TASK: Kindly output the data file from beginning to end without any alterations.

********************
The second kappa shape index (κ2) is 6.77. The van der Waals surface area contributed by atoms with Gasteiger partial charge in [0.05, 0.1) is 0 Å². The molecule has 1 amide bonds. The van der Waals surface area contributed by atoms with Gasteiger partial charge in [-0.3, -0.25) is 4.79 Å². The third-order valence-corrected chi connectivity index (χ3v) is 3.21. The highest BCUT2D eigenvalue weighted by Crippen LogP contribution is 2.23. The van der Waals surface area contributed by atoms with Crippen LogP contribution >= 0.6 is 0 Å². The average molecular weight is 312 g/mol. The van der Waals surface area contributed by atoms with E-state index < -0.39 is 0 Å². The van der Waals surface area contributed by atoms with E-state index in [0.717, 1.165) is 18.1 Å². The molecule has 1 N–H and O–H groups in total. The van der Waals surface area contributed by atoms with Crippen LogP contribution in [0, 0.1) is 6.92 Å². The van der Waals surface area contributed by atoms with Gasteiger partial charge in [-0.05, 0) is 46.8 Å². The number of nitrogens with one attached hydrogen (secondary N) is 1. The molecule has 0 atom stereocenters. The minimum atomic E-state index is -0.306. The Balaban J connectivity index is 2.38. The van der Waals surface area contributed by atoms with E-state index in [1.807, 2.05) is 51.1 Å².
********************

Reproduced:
The second kappa shape index (κ2) is 6.77. The van der Waals surface area contributed by atoms with Gasteiger partial charge in [0.05, 0.1) is 0 Å². The molecule has 1 amide bonds. The van der Waals surface area contributed by atoms with Gasteiger partial charge in [-0.3, -0.25) is 4.79 Å². The third-order valence-corrected chi connectivity index (χ3v) is 3.21. The highest BCUT2D eigenvalue weighted by Crippen LogP contribution is 2.23. The van der Waals surface area contributed by atoms with Crippen LogP contribution >= 0.6 is 0 Å². The average molecular weight is 312 g/mol. The van der Waals surface area contributed by atoms with E-state index < -0.39 is 0 Å². The van der Waals surface area contributed by atoms with E-state index in [0.717, 1.165) is 18.1 Å². The molecule has 1 N–H and O–H groups in total. The van der Waals surface area contributed by atoms with Crippen LogP contribution in [0, 0.1) is 6.92 Å². The van der Waals surface area contributed by atoms with Gasteiger partial charge in [-0.05, 0) is 46.8 Å². The number of nitrogens with one attached hydrogen (secondary N) is 1. The molecule has 0 atom stereocenters. The minimum atomic E-state index is -0.306. The Balaban J connectivity index is 2.38. The van der Waals surface area contributed by atoms with E-state index in [1.807, 2.05) is 51.1 Å².